Like most ballot initiatives, the fight to legalize pot will ultimately come down to money, especially since neither side has much funding right now. In the first six months of this year, Public Safety First raised only $41,000 — most of it from the California Police Chiefs Association — and spent all but $19,000. Tax Cannabis raised considerably more, though it still has only $62,000 in the bank, a paltry number in California politics. (By comparison, the campaigns for and against gay marriage spent a total of $80 million.) Richard Lee, who launched the legalization measure, is largely tapped out, and it's unclear if big-money supporters like George Soros will join the fray. "I don't see anybody jumping in big-time tomorrow," says Nadelmann, who has coordinated funding for previous drug-reform efforts. "But funders are keeping their ears open. So they're not saying no."

In an attempt to lure big money, Tax Cannabis recently enlisted Marjan Philhour, a major Democratic Party fundraiser in San Francisco, as the campaign's finance chair. To have a good shot at passage, according to one high-ranking Democratic operative, the group needs to raise at least $10 million. Ideally, strategists say they would like to raise $15 million — double what was spent to legalize medical marijuana in 1996 — which would enable them to run TV ads statewide in the final month of the campaign.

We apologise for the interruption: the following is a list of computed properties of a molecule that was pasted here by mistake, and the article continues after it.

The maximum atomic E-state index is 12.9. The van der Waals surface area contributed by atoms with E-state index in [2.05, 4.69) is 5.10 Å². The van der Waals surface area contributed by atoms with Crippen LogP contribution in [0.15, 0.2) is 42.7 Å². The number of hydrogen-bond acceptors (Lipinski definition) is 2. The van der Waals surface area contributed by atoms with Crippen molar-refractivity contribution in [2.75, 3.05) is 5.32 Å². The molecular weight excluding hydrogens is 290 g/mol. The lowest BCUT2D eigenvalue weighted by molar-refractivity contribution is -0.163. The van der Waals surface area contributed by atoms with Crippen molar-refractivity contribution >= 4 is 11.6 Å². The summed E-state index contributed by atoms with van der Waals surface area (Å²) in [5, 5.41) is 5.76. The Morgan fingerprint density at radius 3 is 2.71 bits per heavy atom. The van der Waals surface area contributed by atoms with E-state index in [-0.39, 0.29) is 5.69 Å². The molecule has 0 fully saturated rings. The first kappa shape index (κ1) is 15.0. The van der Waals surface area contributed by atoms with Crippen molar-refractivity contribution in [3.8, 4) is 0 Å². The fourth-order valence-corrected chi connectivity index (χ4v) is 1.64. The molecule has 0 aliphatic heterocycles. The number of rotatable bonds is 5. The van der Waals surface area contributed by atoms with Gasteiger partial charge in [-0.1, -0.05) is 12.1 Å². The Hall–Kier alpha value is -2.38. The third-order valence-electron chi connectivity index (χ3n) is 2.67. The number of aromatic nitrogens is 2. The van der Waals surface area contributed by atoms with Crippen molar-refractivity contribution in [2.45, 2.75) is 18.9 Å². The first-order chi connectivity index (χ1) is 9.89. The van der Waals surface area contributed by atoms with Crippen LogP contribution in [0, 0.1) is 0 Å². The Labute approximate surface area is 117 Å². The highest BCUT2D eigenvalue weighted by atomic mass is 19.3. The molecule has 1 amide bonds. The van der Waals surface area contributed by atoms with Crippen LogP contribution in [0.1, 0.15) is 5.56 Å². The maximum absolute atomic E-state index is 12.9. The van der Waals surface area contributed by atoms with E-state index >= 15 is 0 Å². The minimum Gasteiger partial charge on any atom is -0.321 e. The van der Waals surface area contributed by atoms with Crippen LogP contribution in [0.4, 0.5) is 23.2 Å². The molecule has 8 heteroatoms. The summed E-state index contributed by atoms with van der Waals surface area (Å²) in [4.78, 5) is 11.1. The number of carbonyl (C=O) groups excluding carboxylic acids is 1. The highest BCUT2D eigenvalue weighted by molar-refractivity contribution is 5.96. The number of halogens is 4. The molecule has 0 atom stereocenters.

If the measure does pass, proponents believe that the White House will not challenge it in court — much as New York was allowed to stop enforcing alcohol laws in 1923, a decade before Congress ended Prohibition. "I would hope the Obama administration and Attorney General Holder would see this as an example of the gen­ius of the Founding Fathers, who looked at the states as 'crucibles of democracy,' " says Wheaton, who drafted the ballot initiative. For now, however, advocates concede that Prop 19 faces an uphill climb. "We're fighting almost a hundred years of lies," says Mauricio Garzon, the campaign's director. Similar measures failed in Alaska and Nevada twice in the past decade — as well as 38 years ago in California, when the initiative was coincidentally also named Prop 19. "The burden of proof is always on the yes side to change the status quo," says Mark DiCamillo, director of California's Field Poll.

Yet proponents of legalization are cautiously optimistic about the current political climate. "If it fails, it fails temporarily," says Dan Rush, who predicts victory this year. "We'll take what we've learned from this initiative and create one that can win on the 2012 ballot." And if Democrats lose their congressional majority in November, as some are predicting, perhaps they can go to California and smoke away the pain.